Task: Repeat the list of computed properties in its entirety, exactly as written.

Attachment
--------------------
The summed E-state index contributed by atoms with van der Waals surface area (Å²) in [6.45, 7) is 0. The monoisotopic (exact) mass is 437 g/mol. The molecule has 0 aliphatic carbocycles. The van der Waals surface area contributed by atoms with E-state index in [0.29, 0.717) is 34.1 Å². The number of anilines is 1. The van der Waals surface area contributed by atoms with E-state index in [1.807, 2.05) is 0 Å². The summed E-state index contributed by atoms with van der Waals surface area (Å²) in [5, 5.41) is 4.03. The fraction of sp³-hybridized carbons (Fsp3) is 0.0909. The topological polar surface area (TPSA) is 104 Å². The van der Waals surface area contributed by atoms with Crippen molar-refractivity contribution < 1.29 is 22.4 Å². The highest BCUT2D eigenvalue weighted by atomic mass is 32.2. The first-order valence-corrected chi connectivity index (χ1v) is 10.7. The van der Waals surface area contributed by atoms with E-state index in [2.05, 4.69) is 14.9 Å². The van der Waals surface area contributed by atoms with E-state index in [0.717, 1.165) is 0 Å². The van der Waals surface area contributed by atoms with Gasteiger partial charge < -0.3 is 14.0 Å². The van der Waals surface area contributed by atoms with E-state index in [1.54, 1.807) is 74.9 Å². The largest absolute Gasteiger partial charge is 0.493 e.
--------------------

The summed E-state index contributed by atoms with van der Waals surface area (Å²) in [6.45, 7) is 0. The monoisotopic (exact) mass is 437 g/mol. The molecule has 0 aliphatic carbocycles. The van der Waals surface area contributed by atoms with E-state index in [0.29, 0.717) is 34.1 Å². The number of anilines is 1. The van der Waals surface area contributed by atoms with E-state index in [1.807, 2.05) is 0 Å². The summed E-state index contributed by atoms with van der Waals surface area (Å²) in [5, 5.41) is 4.03. The fraction of sp³-hybridized carbons (Fsp3) is 0.0909. The topological polar surface area (TPSA) is 104 Å². The van der Waals surface area contributed by atoms with Crippen molar-refractivity contribution < 1.29 is 22.4 Å². The highest BCUT2D eigenvalue weighted by atomic mass is 32.2. The first-order valence-corrected chi connectivity index (χ1v) is 10.7. The van der Waals surface area contributed by atoms with E-state index in [2.05, 4.69) is 14.9 Å². The van der Waals surface area contributed by atoms with E-state index in [0.717, 1.165) is 0 Å². The van der Waals surface area contributed by atoms with Gasteiger partial charge < -0.3 is 14.0 Å². The van der Waals surface area contributed by atoms with E-state index in [1.54, 1.807) is 74.9 Å². The largest absolute Gasteiger partial charge is 0.493 e.